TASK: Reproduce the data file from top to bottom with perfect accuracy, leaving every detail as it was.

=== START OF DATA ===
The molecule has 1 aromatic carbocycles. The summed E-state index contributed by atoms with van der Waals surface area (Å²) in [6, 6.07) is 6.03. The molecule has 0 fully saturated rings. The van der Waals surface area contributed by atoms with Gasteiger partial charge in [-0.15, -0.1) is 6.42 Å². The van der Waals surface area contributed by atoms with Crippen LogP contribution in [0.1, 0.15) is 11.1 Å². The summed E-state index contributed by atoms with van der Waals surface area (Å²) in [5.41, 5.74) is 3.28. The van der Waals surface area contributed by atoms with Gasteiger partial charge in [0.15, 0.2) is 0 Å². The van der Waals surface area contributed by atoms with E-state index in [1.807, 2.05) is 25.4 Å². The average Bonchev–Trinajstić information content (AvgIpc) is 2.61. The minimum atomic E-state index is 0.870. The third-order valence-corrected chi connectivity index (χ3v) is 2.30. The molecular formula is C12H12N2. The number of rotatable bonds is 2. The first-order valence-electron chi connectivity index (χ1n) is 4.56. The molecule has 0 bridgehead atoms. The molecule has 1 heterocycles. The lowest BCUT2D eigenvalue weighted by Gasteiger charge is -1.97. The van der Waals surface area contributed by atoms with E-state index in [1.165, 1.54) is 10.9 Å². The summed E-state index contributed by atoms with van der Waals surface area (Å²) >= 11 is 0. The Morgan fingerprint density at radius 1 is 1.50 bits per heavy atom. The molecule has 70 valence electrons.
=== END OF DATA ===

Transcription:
The molecule has 1 aromatic carbocycles. The summed E-state index contributed by atoms with van der Waals surface area (Å²) in [6, 6.07) is 6.03. The molecule has 0 fully saturated rings. The van der Waals surface area contributed by atoms with Gasteiger partial charge in [-0.15, -0.1) is 6.42 Å². The van der Waals surface area contributed by atoms with Crippen LogP contribution in [0.1, 0.15) is 11.1 Å². The summed E-state index contributed by atoms with van der Waals surface area (Å²) in [5.41, 5.74) is 3.28. The van der Waals surface area contributed by atoms with Gasteiger partial charge in [0.15, 0.2) is 0 Å². The van der Waals surface area contributed by atoms with E-state index in [1.807, 2.05) is 25.4 Å². The average Bonchev–Trinajstić information content (AvgIpc) is 2.61. The minimum atomic E-state index is 0.870. The third-order valence-corrected chi connectivity index (χ3v) is 2.30. The molecular formula is C12H12N2. The number of rotatable bonds is 2. The first-order valence-electron chi connectivity index (χ1n) is 4.56. The molecule has 0 bridgehead atoms. The molecule has 1 heterocycles. The lowest BCUT2D eigenvalue weighted by Gasteiger charge is -1.97. The van der Waals surface area contributed by atoms with E-state index in [1.165, 1.54) is 10.9 Å². The summed E-state index contributed by atoms with van der Waals surface area (Å²) >= 11 is 0. The Morgan fingerprint density at radius 1 is 1.50 bits per heavy atom. The molecule has 70 valence electrons.